We've been in Armenia almost eight months. I was expecting winter depression, but it hasn't hit. Contrary to what everyone expects, I love the cold weather. Give me ice and snow over Texas heat any day. You can always warm up with hot chocolate (thanks to everyone who sends it), kerosene, hugs and speed walking. You should see me walk along the street. It is almost a run, but it's the only way I can keep my body warm because I'm already wearing three or four layers.
Jeremy and I aren't teaching during the winter months. My classes do not begin until March. So, here is a typical day. We wake up whenever we wake up, usually around 8:30 or 9:00 AM. I make coffee and check email. Then I'm off to the 30 degree "Mama's Diner" to prepare the greasy start to Jeremy's day. I hate to contribute to his unhealthy lifestyle, but otherwise he would look like a starvation victim. The man can not keep weight on without his McDonald's. So every morning without deviation I make fried Cajun potatoes topped with sour cream, three scrambled eggs with grated cheese, three slices of bacon (when we can afford it), and toast with lots of butter and jam.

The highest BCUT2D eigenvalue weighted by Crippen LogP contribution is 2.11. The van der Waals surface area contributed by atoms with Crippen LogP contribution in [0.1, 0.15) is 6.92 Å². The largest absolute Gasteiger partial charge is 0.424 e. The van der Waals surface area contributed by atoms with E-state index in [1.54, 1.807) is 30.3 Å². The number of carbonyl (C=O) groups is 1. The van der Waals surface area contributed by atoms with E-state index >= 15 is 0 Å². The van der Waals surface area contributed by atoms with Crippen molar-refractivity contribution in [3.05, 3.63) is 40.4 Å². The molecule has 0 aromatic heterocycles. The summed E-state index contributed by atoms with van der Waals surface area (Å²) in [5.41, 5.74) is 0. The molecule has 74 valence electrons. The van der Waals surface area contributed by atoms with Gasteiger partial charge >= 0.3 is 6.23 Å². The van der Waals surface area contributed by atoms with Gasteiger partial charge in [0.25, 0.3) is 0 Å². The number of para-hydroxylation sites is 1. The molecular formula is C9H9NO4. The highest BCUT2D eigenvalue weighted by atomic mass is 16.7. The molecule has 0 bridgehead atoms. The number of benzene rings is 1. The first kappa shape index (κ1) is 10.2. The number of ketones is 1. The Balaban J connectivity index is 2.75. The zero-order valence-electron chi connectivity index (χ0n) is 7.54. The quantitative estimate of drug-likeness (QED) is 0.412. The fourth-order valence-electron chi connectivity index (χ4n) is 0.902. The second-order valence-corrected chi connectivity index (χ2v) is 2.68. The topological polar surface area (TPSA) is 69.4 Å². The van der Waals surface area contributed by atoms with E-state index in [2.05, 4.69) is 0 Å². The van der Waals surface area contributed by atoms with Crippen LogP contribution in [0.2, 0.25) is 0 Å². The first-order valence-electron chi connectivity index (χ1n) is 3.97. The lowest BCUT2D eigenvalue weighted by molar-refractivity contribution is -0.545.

Jen and the peroshky tatik
Story Source: Personal Web Site
This story has been posted in the following forums: : Headlines; COS - Armenia; PCVs in the Field - Armenia
Hi Jen and Jeremy,
I have read your story with pain, but sometime smiling. I can imagine what kind of life you have experienced in Gyumri, a ruined city in Northern Armenia without hot or even running water.
You have lived in a city where people are struggling till this moment with the problems you mentioned.
However, I wanted to ask your patience towards the Armenians traditions. The life you were engaged in was not the one that the Armenians deserve. The living conditions pushed people to become crueler. They used to host foreigners with warmth and make every effort for guests. I hope those times will return to Armenian, and particularly Gyumri.